Similarly, the unsung heroes of comics are often the colourists and letterers, but Joe Caramagna and Jordie Bellaire‘s work here is impeccable.  Like the artist, a letterer has a big influence on how humour flows, and Caramagna coaxes just the right sense of time out of everything.  Bellaire is, simply, one of the premiere colourists in the industry (if you need more proof, check out her work on John Carter: The Gods of Mars or Doctor Strange: Season One, the latter of which also featured Emma Rios!).  This is a comic that is all about a celebration of craft coming together to tell a funny, emotional story, and it should not be missed under any circumstance.  It’s earned this week’s All For One Award.  And then some. (J)


The current arc in The Sixth Gun features two of the main characters slowly freezing to death out in a frozen wasteland over the course of several issues. For some strange reason, we here at Comics! The Blog identify with this scenario.

But beyond that, this week’s issue (#26) featured quite a few deft bits of story telling. Cullen Bunn continues to mine the depths of the supernatural by finally showing us just what Drake and Becky are dealing with out in the cold, and the answer is simultaneously satisfying and bone-chilling. Married to the story is a bit of a flashback to times gone by with a certain beloved character, and a B-plot wherein our other hero, Gord Cantrell, attempts to run away from a group of men who are on his trail with the help of an old west grifter and a giant, gangly mummy. Because you know, that’s happening.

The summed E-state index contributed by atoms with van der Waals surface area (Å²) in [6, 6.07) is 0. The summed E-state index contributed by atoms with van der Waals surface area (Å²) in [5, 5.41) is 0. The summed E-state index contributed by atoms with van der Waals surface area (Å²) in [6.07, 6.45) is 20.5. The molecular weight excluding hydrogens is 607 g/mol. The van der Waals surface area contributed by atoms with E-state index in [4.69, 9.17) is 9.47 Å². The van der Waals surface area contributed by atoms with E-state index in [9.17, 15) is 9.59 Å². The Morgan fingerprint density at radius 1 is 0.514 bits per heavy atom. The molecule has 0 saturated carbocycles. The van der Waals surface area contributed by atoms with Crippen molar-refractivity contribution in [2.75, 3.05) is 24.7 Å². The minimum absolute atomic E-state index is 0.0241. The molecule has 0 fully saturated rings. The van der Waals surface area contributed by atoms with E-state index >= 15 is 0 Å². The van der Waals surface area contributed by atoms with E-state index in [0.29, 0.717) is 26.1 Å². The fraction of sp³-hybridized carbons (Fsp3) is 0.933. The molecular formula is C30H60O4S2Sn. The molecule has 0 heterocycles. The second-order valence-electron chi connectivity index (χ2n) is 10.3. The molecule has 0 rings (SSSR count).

Along with the story, you get some fantastic images by the art team of Brian Hurtt and Bill Crabtree. The series has always been big on action and oddities, and both are showcased well here, as the horse-chase scene with the cure-all wagon full of exploding coloured bottles and the giant mummy worked incredibly well. It should have been ridiculous, but the tone of the art and the story made the stakes feel genuine, with danger lurking tangibly through-out. This is matched by the creepiness of Drake and Becky’s situation, which takes a sharp turn for the even worse at the end, when Drake discovers just why the fort they stumbled across was bereft of women and children. All in all, another fantastic issue, well deserving of our Are You My Mummy Award. (B)

Better than alllll the rest

I’m pretty sure y’all already know what this is going to be about.

Bows and, I dunno... javelins?

It’s Hawkguy #3!

Every issue of this comic has been fantastic.  More than that, each issue has highlighted a different strength of the creators involved: Matt FractionDavid AjaMatt Hollingsworth and Chris Eliopoulos.